Orphan | 2016 Toronto Int. Film Festival Review
Woman Thou Art Loosed: Des Pallieres Disorientates with Fractured Character Portrait
Between constantly shifting time periods and abrupt transitions from one clutch of characters to the next, a roughhewn composite eventually begins to take form in Orphan, the latest film from French auteur Arnaud des Pallieres. It’s a notable departure from his last effort, historical drama Age of Uprising: The Legend of Michel Kolhaas, the most recent in a fine tradition of adaptations of the source novel by Heinrich von Kleist. Again working with screenwriter Christelle Berthevas, the director hearkens back to the more experimental narratives of his earlier career in this tragedy of a woman who’s clearly the product of an abusive environment who engages desperate measures for the chance at a better life. The central character is portrayed by four different actresses from integral chapters of the character’s life, a central conceit more interesting than it is always effective, but playfully addresses notions of identity as the ability to slough off one for another when circumstances allow.
Renee (Adele Haenel) is a no-nonsense headmistress at a provincial school, trying to get pregnant by her beau (Jalil Lespert). When Tara (Gemma Arterton) is released from prison, she seeks out Renee for retribution concerning a past deed Renee owes her for, turning a comfortable existence upside down. Meanwhile, Sandra (Adele Excharpoulos) responds to a personal ad for Lev (Robert Hunger-Buhler), an older gentleman wishing to adopt a daughter and who makes money off of gambling at the horse races. Meanwhile, thirteen year old Karine (Solene Rigot) struggles with being abused by her father (Nicolas Duvauchelle) and having sex with older men at a nearby nightclub she frequents. And then young child Kiki (Vega Cuzytek) is tasked with helping search for two young neighbor children who have disappeared suddenly, an incident which causes other significant rifts. But as we learn, all four women are Renee from different times and different places.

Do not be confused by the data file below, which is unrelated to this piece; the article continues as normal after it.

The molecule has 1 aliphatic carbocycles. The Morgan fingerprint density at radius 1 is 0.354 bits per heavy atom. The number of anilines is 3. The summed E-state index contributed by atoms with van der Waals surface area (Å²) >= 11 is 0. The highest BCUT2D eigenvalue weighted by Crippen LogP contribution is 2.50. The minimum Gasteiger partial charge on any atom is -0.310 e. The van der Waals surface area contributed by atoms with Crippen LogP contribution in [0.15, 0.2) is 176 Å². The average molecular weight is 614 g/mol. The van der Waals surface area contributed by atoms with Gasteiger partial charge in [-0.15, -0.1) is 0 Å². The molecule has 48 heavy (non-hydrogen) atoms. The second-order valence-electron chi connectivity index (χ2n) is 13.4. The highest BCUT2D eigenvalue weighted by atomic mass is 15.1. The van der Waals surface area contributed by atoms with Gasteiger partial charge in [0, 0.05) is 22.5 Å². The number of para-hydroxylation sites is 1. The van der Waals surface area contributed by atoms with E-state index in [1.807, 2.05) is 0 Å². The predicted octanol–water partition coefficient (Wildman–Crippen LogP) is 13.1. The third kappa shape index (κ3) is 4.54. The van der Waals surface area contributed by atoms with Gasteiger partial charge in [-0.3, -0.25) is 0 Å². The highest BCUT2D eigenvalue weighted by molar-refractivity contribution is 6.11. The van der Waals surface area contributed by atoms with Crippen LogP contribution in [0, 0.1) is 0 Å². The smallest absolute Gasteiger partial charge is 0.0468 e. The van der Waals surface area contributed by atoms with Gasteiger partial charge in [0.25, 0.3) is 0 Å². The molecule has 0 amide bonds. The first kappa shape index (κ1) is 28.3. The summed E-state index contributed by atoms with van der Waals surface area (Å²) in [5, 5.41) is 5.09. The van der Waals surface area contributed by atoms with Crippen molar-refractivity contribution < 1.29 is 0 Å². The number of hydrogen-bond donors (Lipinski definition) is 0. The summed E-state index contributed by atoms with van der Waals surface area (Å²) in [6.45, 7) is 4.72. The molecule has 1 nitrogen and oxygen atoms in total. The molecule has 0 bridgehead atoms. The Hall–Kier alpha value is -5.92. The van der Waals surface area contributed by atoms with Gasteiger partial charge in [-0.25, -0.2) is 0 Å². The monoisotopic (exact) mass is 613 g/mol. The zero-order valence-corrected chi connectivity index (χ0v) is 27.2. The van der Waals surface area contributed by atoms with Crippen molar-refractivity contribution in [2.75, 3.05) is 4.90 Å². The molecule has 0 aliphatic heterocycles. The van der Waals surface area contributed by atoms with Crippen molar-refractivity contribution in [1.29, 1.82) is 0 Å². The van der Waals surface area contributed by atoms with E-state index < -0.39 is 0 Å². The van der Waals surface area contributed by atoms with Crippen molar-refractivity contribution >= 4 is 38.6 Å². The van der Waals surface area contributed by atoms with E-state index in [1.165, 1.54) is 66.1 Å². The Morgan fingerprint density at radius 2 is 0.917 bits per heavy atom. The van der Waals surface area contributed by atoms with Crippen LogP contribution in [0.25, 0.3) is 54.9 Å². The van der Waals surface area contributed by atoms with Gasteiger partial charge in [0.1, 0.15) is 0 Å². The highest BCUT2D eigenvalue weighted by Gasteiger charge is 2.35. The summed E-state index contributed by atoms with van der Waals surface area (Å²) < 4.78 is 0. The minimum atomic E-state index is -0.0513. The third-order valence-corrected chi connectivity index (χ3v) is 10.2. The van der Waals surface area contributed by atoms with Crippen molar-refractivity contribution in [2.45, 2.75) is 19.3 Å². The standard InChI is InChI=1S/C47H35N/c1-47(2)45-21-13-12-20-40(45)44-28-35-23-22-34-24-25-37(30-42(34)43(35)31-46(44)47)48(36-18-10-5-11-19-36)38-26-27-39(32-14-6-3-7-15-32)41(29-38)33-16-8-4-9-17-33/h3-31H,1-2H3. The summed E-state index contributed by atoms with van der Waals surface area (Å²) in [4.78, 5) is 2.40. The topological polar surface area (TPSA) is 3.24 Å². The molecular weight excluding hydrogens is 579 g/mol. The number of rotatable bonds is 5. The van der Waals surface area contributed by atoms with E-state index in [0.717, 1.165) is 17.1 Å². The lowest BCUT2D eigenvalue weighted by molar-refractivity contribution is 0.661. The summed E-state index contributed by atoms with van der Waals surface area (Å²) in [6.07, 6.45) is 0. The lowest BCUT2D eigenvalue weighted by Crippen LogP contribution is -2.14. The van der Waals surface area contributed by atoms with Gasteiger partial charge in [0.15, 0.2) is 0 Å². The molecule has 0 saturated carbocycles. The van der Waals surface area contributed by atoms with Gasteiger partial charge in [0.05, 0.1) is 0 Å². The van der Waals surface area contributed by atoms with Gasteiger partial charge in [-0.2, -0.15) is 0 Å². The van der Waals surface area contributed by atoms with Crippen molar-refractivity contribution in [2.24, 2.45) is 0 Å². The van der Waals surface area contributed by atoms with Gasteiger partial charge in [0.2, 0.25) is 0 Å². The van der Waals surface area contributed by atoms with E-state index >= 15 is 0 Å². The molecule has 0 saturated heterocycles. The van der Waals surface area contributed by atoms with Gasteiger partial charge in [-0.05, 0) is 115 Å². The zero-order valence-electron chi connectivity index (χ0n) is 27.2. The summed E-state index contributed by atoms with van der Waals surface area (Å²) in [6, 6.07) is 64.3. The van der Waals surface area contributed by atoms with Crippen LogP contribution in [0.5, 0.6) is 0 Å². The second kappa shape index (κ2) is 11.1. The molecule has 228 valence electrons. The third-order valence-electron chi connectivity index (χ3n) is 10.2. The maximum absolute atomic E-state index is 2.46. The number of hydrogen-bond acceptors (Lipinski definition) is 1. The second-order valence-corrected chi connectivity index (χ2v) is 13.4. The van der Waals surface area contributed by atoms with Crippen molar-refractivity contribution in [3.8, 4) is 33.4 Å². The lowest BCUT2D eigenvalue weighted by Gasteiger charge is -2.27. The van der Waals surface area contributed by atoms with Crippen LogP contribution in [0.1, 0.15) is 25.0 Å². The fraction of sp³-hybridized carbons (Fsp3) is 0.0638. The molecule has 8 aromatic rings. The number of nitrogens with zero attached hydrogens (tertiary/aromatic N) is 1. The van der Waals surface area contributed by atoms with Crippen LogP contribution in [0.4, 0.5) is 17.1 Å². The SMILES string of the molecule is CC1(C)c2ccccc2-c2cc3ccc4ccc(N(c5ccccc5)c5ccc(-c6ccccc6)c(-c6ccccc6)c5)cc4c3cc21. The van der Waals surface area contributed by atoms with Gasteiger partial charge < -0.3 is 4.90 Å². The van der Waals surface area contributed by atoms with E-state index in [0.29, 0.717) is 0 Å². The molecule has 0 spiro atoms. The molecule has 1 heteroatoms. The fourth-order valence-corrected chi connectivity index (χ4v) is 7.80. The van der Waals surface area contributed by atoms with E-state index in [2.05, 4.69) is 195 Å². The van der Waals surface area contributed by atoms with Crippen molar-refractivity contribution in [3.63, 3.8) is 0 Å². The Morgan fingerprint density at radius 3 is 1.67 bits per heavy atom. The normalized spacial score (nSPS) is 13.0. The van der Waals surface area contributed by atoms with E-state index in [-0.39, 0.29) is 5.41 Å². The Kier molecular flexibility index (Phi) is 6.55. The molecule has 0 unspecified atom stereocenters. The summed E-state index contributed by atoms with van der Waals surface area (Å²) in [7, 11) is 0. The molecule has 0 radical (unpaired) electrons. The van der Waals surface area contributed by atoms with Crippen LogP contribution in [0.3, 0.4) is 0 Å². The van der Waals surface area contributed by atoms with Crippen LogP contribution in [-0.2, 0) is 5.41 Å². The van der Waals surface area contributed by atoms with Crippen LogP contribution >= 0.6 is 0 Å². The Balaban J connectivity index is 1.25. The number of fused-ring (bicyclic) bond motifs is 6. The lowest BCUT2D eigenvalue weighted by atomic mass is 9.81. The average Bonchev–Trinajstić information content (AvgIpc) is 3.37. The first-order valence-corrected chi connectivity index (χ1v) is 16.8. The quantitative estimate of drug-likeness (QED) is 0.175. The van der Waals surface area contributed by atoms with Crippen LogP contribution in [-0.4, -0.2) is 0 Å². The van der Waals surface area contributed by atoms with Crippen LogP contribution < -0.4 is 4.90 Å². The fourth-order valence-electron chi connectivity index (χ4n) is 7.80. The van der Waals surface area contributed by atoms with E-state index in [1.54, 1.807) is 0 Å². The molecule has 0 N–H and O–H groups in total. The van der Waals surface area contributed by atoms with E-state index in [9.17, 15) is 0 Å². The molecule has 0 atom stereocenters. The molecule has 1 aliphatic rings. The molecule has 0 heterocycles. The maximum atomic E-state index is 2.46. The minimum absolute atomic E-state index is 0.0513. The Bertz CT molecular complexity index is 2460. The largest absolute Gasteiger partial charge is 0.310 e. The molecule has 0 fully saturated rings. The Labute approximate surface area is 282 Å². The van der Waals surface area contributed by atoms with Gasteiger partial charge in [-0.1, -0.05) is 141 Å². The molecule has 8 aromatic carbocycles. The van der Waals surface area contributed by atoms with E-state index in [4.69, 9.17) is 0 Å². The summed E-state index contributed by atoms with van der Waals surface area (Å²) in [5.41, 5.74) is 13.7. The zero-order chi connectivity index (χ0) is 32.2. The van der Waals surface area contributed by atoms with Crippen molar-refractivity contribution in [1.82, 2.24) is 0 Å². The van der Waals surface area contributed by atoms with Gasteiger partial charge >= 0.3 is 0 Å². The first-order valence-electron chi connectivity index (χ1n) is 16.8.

Alternate performers playing the same character is nothing new, whether in a more contained, classical form such as Bunuel’s The Obscure Object of Desire (1977) or Todd Haynes’ equally solipsistic I’m Not There (2007). To the film’s detriment is a curious visual design from DP Yves Cape (Holy Motors; White Material), who composes his frames almost completely and indefinitely with extreme close-ups. While this brings us into sharp focus on whoever we’re currently focused on, whether it be Renee, Sandra, Karine, or Kiki, it also has the same effect of punctuating all of one’s sentences with exclamation points—after a while, this only assists in losing its commanding effect. Likewise, the different temperaments between performers, particularly the poutiness of Adele Excharpoulous and the composed confidence of Adele Haenel, sometimes feels a bit distracting, at least enough to jar us out of our contemplation of the tragedy which transitioned Sandra to Renee, and took down Gemma Arterton’s bitter bad girl Tara with her.
Also running through the film is an uncomfortable fixation on damaged father figures, men who either beat (Duvauchelle), prey (Hunger-Buhler), or prime (Lopez) the young woman for their own particular uses, whether she’s fulfilling notions of daughter, pseudo-daughter, or pet. By the time we get around to exploring Jalil Lespert as Renee’s husband, we’re as wary as she is, sure her interests are not his top priority. The trouble with jumbling all these tangents together is the film’s inability to give a comprehensive portrait of any of Renee’s approximations, which makes moments featuring significant physical trauma seem exploitational.
Meanwhile, sex scenes with the woman’s older lovers (particularly in exchanges featuring Excharpoulos) are particularly uncomfortable, portraying a woman who’s depicted as having agency but has clearly found a way to get what she wants by giving men what they want, making the best of her reactive stance. Of course, this is potentially the underlying issue des Pallieres wishes to address, but only succeeds in smearing and searing our faces into Sandra’s sexual interactions. More interesting is the clearly sexual relationship shared by Tara and Sandra, but also never manages to register as more than a tawdry flourish.
As the aggravated, jagged edges of this troubled woman’s life finally fuse together for the audience, Orphan, referring to her chosen state of mind since all those kind to her had ulterior motives, loses its viability to properly galvanize us. And while she may find herself to be at a certain precipice by the finale, (at an impasse the audience already predicted for her as it was simply a matter of reaching the inevitable) we don’t care in which direction she takes the plunge.
Reviewed on September 12 at the 2016 Toronto International Film Festival – Special Presentations Programme. 111 Minutes.